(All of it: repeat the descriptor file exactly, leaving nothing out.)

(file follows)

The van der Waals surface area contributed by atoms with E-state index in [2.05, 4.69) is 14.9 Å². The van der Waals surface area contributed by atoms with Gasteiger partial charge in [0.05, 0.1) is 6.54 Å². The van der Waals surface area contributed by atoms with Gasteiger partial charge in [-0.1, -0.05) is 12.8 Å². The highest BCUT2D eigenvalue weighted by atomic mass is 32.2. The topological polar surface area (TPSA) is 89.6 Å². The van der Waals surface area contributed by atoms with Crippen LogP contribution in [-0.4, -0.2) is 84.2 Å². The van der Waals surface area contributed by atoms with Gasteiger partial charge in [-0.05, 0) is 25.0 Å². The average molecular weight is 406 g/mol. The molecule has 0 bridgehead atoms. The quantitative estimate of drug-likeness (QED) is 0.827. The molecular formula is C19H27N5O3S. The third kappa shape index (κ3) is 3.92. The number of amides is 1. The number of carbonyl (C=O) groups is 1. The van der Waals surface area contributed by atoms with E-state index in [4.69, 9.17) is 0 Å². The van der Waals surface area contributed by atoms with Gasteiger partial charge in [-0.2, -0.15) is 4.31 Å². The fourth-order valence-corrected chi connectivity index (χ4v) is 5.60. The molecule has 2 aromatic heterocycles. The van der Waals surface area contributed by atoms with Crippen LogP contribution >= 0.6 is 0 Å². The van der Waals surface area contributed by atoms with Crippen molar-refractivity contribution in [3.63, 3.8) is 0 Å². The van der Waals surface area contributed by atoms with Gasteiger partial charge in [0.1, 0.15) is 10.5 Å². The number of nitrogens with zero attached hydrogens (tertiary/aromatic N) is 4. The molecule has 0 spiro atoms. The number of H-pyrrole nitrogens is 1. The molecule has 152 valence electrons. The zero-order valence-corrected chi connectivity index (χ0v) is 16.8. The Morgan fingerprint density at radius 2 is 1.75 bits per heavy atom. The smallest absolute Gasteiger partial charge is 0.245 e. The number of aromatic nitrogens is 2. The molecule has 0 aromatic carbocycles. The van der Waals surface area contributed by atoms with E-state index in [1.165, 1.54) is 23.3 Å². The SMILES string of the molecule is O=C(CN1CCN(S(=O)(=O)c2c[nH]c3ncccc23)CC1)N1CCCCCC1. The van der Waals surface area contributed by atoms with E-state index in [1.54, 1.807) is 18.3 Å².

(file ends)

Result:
The van der Waals surface area contributed by atoms with E-state index in [2.05, 4.69) is 14.9 Å². The van der Waals surface area contributed by atoms with Gasteiger partial charge in [0.05, 0.1) is 6.54 Å². The van der Waals surface area contributed by atoms with Gasteiger partial charge in [-0.1, -0.05) is 12.8 Å². The highest BCUT2D eigenvalue weighted by atomic mass is 32.2. The topological polar surface area (TPSA) is 89.6 Å². The van der Waals surface area contributed by atoms with Crippen LogP contribution in [-0.4, -0.2) is 84.2 Å². The van der Waals surface area contributed by atoms with Gasteiger partial charge in [-0.05, 0) is 25.0 Å². The average molecular weight is 406 g/mol. The molecule has 0 bridgehead atoms. The quantitative estimate of drug-likeness (QED) is 0.827. The molecular formula is C19H27N5O3S. The third kappa shape index (κ3) is 3.92. The number of amides is 1. The number of carbonyl (C=O) groups is 1. The van der Waals surface area contributed by atoms with E-state index in [4.69, 9.17) is 0 Å². The van der Waals surface area contributed by atoms with Gasteiger partial charge in [-0.2, -0.15) is 4.31 Å². The fourth-order valence-corrected chi connectivity index (χ4v) is 5.60. The molecule has 2 aromatic heterocycles. The van der Waals surface area contributed by atoms with Crippen LogP contribution >= 0.6 is 0 Å². The van der Waals surface area contributed by atoms with Crippen molar-refractivity contribution in [3.63, 3.8) is 0 Å². The van der Waals surface area contributed by atoms with Gasteiger partial charge in [0.1, 0.15) is 10.5 Å². The number of nitrogens with zero attached hydrogens (tertiary/aromatic N) is 4. The molecule has 0 spiro atoms. The number of H-pyrrole nitrogens is 1. The molecule has 152 valence electrons. The zero-order valence-corrected chi connectivity index (χ0v) is 16.8. The Morgan fingerprint density at radius 2 is 1.75 bits per heavy atom. The smallest absolute Gasteiger partial charge is 0.245 e. The number of aromatic nitrogens is 2. The molecule has 0 aromatic carbocycles. The van der Waals surface area contributed by atoms with E-state index in [1.165, 1.54) is 23.3 Å². The SMILES string of the molecule is O=C(CN1CCN(S(=O)(=O)c2c[nH]c3ncccc23)CC1)N1CCCCCC1. The van der Waals surface area contributed by atoms with E-state index in [1.54, 1.807) is 18.3 Å².